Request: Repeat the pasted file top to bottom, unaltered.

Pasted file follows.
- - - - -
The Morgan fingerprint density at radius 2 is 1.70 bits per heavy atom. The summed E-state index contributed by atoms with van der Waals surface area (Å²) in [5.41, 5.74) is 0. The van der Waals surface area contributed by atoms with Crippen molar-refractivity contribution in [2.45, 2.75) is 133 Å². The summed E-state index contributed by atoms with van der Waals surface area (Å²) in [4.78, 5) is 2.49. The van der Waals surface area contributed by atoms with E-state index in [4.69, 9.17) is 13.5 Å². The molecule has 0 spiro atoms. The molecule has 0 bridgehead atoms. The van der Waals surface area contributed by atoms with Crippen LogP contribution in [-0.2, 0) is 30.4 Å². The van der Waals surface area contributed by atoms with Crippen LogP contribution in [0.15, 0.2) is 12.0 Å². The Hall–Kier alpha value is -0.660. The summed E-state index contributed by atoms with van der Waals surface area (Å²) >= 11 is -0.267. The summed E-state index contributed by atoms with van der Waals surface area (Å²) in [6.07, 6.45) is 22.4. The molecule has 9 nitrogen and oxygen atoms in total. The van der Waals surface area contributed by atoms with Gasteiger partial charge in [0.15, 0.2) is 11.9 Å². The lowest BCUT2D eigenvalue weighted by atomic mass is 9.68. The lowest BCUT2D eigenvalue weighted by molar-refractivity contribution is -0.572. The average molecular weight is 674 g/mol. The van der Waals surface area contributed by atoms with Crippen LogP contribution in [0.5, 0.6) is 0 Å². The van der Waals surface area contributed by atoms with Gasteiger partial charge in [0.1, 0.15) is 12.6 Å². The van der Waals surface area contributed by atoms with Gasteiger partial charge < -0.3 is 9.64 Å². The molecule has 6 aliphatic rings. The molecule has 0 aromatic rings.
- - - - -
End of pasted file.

The Morgan fingerprint density at radius 2 is 1.70 bits per heavy atom. The summed E-state index contributed by atoms with van der Waals surface area (Å²) in [5.41, 5.74) is 0. The van der Waals surface area contributed by atoms with Crippen molar-refractivity contribution in [2.45, 2.75) is 133 Å². The summed E-state index contributed by atoms with van der Waals surface area (Å²) in [4.78, 5) is 2.49. The van der Waals surface area contributed by atoms with E-state index in [4.69, 9.17) is 13.5 Å². The molecule has 0 spiro atoms. The molecule has 0 bridgehead atoms. The van der Waals surface area contributed by atoms with Crippen LogP contribution in [-0.2, 0) is 30.4 Å². The van der Waals surface area contributed by atoms with Crippen LogP contribution in [0.15, 0.2) is 12.0 Å². The Hall–Kier alpha value is -0.660. The summed E-state index contributed by atoms with van der Waals surface area (Å²) >= 11 is -0.267. The summed E-state index contributed by atoms with van der Waals surface area (Å²) in [6.07, 6.45) is 22.4. The molecule has 9 nitrogen and oxygen atoms in total. The van der Waals surface area contributed by atoms with Gasteiger partial charge in [0.15, 0.2) is 11.9 Å². The lowest BCUT2D eigenvalue weighted by atomic mass is 9.68. The lowest BCUT2D eigenvalue weighted by molar-refractivity contribution is -0.572. The average molecular weight is 674 g/mol. The van der Waals surface area contributed by atoms with Crippen LogP contribution in [0.5, 0.6) is 0 Å². The van der Waals surface area contributed by atoms with Gasteiger partial charge in [0.1, 0.15) is 12.6 Å². The van der Waals surface area contributed by atoms with Gasteiger partial charge < -0.3 is 9.64 Å². The molecule has 6 aliphatic rings. The molecule has 0 aromatic rings.